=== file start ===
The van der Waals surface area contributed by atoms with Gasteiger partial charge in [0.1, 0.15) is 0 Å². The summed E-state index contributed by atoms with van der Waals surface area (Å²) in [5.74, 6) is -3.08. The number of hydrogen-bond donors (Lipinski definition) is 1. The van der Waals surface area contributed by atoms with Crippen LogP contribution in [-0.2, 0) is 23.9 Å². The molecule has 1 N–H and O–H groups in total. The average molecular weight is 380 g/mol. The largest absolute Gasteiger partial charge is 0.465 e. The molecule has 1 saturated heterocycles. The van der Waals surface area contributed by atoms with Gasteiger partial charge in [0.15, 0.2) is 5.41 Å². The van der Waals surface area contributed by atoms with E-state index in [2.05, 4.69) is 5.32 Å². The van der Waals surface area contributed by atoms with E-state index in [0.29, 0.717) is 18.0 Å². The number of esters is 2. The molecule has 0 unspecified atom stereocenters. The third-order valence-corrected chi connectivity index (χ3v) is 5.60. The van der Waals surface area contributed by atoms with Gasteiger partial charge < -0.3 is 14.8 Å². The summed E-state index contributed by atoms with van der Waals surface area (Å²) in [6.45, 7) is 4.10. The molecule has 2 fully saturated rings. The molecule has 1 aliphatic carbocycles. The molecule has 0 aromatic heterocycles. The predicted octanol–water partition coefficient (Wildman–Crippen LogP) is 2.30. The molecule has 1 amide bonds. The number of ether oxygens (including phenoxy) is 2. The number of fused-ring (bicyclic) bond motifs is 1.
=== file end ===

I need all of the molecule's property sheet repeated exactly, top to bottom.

The van der Waals surface area contributed by atoms with Gasteiger partial charge in [0.1, 0.15) is 0 Å². The summed E-state index contributed by atoms with van der Waals surface area (Å²) in [5.74, 6) is -3.08. The number of hydrogen-bond donors (Lipinski definition) is 1. The van der Waals surface area contributed by atoms with Crippen LogP contribution in [-0.2, 0) is 23.9 Å². The molecule has 1 N–H and O–H groups in total. The average molecular weight is 380 g/mol. The largest absolute Gasteiger partial charge is 0.465 e. The molecule has 1 saturated heterocycles. The van der Waals surface area contributed by atoms with Gasteiger partial charge in [0.15, 0.2) is 5.41 Å². The van der Waals surface area contributed by atoms with E-state index in [2.05, 4.69) is 5.32 Å². The van der Waals surface area contributed by atoms with E-state index in [0.29, 0.717) is 18.0 Å². The number of esters is 2. The molecule has 0 unspecified atom stereocenters. The third-order valence-corrected chi connectivity index (χ3v) is 5.60. The van der Waals surface area contributed by atoms with Gasteiger partial charge < -0.3 is 14.8 Å². The summed E-state index contributed by atoms with van der Waals surface area (Å²) in [6.45, 7) is 4.10. The molecule has 2 fully saturated rings. The molecule has 1 aliphatic carbocycles. The molecule has 0 aromatic heterocycles. The predicted octanol–water partition coefficient (Wildman–Crippen LogP) is 2.30. The molecule has 1 amide bonds. The number of ether oxygens (including phenoxy) is 2. The number of fused-ring (bicyclic) bond motifs is 1.